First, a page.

As a Professional Career Coach, I have coached over 400 professionals, primarily in the Washington, DC job market. Over 80 percent of my clients are federal government employees who desire more pay, innovative work or professional development. Most of them wish to leave their current job immediately and move rapidly into a new position. However, moving around in the federal government and networking with other industry leaders is no easy task. The federal hiring process can take three to six months to complete. On the other hand, in the private sector, most industry rock stars can find a new job in as little as two weeks.
Have you ever desired to make a career change from your federal government job to a private sector job?
Well, I did in 2013. Yes, I left my stable federal government job because I was unhappy and desired more for my Information Technology career.
The work environment was toxic, and I desired creative and innovative work. But I was scared, like most people, to even think about leaving my 14 years of federal government service behind. Honestly, I did not know where to begin, but I had to rebrand my career if I was going to consider working in the private sector — here's how I pulled it off (and how you can, too).
1. Rebrand Yourself
During the holiday season of 2013, I was on vacation and I decided to revamp my resume. My old government resume had been branded to make me sound like a government industry expert. Instead, I rewrote my resume to sound more like a technology industry expert.
Research your industry’s trends and cutting-edge technologies, and then rebrand yourself as an expert based on what you love to do. I created job profile accounts, uploaded my newly revamped resume and played the waiting game. You can use Glassdoor to identify which companies would be a great fit for your personal brand and career brand.
2. Repurpose Your Education & Experience
I decided to evaluate my college education in Computer Science and my software development experience and use it to make my skills more applicable to companies like Microsoft, Intel and Amazon. When I created my job profile I added my college education, professional certifications and professional training courses to help me stand out.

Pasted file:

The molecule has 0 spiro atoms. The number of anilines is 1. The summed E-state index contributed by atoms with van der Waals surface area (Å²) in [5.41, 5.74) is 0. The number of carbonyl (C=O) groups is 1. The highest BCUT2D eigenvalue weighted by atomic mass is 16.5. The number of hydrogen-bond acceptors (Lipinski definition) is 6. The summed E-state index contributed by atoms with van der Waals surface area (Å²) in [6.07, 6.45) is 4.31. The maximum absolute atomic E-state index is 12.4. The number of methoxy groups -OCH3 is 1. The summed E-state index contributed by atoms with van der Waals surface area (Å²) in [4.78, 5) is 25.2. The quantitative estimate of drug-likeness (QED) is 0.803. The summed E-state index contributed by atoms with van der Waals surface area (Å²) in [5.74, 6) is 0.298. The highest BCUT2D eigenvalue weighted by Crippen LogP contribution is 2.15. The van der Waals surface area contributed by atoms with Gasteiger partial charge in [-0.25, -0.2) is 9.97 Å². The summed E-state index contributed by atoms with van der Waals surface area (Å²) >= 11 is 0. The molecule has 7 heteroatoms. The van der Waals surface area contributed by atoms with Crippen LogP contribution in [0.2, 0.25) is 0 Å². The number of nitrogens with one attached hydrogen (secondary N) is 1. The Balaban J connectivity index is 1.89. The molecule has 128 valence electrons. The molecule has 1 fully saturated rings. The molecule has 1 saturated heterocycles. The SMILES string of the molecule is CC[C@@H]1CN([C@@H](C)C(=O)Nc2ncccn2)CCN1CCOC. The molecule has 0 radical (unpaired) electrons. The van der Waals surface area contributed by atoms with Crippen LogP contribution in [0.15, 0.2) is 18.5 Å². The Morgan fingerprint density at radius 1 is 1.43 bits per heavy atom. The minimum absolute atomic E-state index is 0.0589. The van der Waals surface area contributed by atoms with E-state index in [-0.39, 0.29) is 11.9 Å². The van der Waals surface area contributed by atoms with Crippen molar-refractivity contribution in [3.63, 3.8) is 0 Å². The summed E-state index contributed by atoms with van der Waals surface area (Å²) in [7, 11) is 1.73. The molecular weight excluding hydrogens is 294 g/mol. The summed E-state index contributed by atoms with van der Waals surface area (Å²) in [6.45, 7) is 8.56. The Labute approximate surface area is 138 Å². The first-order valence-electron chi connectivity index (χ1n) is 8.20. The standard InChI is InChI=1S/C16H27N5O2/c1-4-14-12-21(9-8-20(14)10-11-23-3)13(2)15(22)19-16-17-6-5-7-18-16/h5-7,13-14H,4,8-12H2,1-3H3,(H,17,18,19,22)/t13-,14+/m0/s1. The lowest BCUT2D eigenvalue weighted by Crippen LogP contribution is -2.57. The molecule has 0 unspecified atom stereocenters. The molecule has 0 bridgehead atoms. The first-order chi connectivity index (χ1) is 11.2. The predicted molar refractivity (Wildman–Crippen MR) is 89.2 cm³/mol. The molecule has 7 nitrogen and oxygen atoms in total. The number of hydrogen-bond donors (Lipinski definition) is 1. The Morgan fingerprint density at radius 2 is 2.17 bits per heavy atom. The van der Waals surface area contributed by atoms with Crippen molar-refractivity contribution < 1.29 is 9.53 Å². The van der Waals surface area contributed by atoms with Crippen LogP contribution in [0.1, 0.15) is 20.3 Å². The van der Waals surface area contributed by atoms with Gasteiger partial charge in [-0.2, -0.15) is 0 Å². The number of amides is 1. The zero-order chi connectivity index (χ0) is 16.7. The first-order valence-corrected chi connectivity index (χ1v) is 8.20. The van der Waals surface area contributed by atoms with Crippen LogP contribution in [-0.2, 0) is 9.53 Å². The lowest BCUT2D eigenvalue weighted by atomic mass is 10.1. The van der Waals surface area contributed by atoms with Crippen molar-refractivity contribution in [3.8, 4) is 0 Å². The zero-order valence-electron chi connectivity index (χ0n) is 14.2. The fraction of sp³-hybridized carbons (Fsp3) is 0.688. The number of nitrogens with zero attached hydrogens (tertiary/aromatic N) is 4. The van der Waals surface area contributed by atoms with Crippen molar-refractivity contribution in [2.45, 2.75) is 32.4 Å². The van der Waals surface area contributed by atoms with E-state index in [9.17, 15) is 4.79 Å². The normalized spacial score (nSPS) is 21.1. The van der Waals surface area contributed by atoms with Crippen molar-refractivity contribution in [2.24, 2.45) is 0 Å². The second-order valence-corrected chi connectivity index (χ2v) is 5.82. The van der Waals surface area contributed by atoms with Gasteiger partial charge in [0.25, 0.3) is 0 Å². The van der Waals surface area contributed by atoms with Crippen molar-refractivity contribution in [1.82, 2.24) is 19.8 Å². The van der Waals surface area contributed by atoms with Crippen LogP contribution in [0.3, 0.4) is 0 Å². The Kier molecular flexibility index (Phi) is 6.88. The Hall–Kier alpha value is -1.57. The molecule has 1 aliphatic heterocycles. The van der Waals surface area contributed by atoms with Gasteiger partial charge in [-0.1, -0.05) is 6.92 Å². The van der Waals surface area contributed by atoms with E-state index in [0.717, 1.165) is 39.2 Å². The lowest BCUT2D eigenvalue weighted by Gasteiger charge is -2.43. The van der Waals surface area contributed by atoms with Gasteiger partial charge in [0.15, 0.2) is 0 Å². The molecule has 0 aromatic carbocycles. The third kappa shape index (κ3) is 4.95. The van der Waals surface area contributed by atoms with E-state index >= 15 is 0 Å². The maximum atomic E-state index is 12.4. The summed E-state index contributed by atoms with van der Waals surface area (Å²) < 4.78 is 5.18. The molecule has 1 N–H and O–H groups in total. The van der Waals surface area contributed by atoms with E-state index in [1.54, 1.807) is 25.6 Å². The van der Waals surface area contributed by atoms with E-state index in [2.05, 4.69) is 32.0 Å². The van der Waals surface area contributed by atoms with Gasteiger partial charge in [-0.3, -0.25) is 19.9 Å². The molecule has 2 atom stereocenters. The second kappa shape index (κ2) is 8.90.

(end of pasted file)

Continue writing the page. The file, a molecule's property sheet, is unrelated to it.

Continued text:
It’s important to identify what government skills can easily be transferable to a private sector work environment. Also, if you have any professional certifications or professional training, you can utilize that knowledge to leverage yourself into a private sector position.
3. Rethink How You Network
While working in the federal government I found it very difficult to collaborate with other professionals at different agencies. I attended free events, online webinars and volunteer opportunities. I met leaders across the government, but it was very difficult for them to help me get a new job due to budget constraints.
The art of networking within the federal government is very different than the private sector. There are a limited number of networking events and hiring events. It is important to attend private sector job fairs, career related meet-ups and connect with liked minded professionals.
4. Review the Skills You Need to Improve
While working for the federal government, we did not utilize the most cutting-edge technology or best practices — after all, the government often hires private sector consultants to modernize their legacy technology systems.
It’s very important to conduct research on what skills and tools you will need in order to survive in the private sector. So I started taking online classes on Lynda and Udemy as I knew my technical skills needed a refresher. Also, I began to read one book every month on career branding or a technology topic.
5. Reassess Your Interview and Communication Skills
Within two weeks of launching my new career brand on every major job site, I received emails from several big consulting firms: Deloitte, Booz Allen Hamilton and Accenture. I was amazed that my revamped resume and skill set was highly admired by these industry recruiters. However, I knew that the private sector does not conduct job interviews in the same format as the federal government.
So, I researched interview formats and I practiced how to perform well in phone screen interviews. I practiced smiling as I spoke on the phone so that my positive energy would come through over the phone. In early 2014, I aced my 3-hour interview with Deloitte and I left my federal government job. It was the best decision of my life.
If you have an innovative mindset or want to find the job of your dreams, leaving the federal government for the private sector could be a great option. But, it requires you to leave your comfort zone, rebrand your career and acquire new skill sets.